The pandemic arrived just as I was changing hosts for this blog. And stock markets were making new highs too. Eventually there was a downturn in markets, but as I write markets have retraced part of their losses and it seems that many investors still believe that they are “buying the dip”. As a reality check I looked at movement by indices since 31st December, to find that the Dow is off 16.6% and the S&P has fallen by 13.3%. The FTSE 100 has had a larger fall of 22.5% reflecting the large oil and mining content.
After much reflection I decided to go liquid, so at the time of writing I just have a few holdings left – including Alibaba and Bango. As things stand my valuations have fallen by 6.3% so far this year.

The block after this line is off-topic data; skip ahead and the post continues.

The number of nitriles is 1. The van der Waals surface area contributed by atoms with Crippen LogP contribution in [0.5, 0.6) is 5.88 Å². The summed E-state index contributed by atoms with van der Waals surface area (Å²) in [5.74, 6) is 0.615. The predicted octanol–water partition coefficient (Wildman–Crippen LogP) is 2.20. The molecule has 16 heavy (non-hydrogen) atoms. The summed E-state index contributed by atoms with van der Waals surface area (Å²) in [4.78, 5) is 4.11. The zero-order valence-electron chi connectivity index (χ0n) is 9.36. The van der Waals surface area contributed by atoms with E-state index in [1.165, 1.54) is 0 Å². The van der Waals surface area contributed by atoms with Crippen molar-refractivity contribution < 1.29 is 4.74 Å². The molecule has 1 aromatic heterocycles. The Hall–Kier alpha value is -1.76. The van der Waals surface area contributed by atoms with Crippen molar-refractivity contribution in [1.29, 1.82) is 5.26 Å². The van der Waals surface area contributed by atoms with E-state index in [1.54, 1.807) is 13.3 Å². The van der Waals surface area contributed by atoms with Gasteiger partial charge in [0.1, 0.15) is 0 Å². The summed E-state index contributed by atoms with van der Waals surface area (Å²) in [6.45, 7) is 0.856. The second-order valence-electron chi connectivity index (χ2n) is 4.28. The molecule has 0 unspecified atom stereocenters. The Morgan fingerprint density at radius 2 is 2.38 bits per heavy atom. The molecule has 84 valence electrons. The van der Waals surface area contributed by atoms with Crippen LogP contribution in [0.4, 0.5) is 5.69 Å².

The rationale for disengagement is that the pandemic is already causing a massive economic downturn and it is best to wait this one out. There will not be much help from analysts – who will be fearful for their jobs – or corporate managers – who will withdraw guidance and be fearful about their stock options and possible class actions.
If my caution proves to be well founded, there will be opportunities to buy most equities at prices ranging from slightly lower to substantially lower. If I am wrong and the world returns to normality – which looks increasingly unlikely day by day – I have cash and only need a 7% return to get back to 31st December levels.
I am reminded that Bernard Baruch sold most of his holdings prior to the 1929 crash and gave credit to a 19th century book – Extraordinary Popular Delusions and the Madness of Crowds !
Noticed as well that Warren Buffet and Charlie Munger appears to be holding a lot of cash and sitting this one out. This is confirmation that some of the best minds around are uncertain in the present situation. Government policies, often relying on dodgy science, will determine whether the landscape improves or withers away.